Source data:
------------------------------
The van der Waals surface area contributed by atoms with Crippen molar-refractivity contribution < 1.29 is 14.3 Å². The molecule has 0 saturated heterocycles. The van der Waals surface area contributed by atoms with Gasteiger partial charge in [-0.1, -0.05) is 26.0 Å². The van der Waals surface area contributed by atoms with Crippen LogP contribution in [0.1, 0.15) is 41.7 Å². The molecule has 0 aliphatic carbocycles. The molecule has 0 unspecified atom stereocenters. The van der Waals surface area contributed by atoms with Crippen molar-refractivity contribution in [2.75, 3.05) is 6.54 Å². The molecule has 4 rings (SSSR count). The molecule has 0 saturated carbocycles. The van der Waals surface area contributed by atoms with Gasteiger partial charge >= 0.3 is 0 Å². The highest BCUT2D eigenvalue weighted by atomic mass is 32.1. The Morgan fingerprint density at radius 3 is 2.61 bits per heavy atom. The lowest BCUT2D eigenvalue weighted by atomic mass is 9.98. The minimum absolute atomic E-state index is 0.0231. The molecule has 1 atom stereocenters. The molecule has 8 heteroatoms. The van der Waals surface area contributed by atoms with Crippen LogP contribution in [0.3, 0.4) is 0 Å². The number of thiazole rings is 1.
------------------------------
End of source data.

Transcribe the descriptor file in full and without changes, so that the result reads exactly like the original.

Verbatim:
The van der Waals surface area contributed by atoms with Crippen molar-refractivity contribution < 1.29 is 14.3 Å². The molecule has 0 saturated heterocycles. The van der Waals surface area contributed by atoms with Gasteiger partial charge in [-0.1, -0.05) is 26.0 Å². The van der Waals surface area contributed by atoms with Crippen LogP contribution in [0.1, 0.15) is 41.7 Å². The molecule has 0 aliphatic carbocycles. The molecule has 0 unspecified atom stereocenters. The van der Waals surface area contributed by atoms with Crippen molar-refractivity contribution in [2.75, 3.05) is 6.54 Å². The molecule has 4 rings (SSSR count). The molecule has 0 saturated carbocycles. The van der Waals surface area contributed by atoms with Gasteiger partial charge >= 0.3 is 0 Å². The highest BCUT2D eigenvalue weighted by atomic mass is 32.1. The Morgan fingerprint density at radius 3 is 2.61 bits per heavy atom. The lowest BCUT2D eigenvalue weighted by atomic mass is 9.98. The minimum absolute atomic E-state index is 0.0231. The molecule has 1 atom stereocenters. The molecule has 8 heteroatoms. The van der Waals surface area contributed by atoms with Crippen LogP contribution in [0.3, 0.4) is 0 Å². The number of thiazole rings is 1.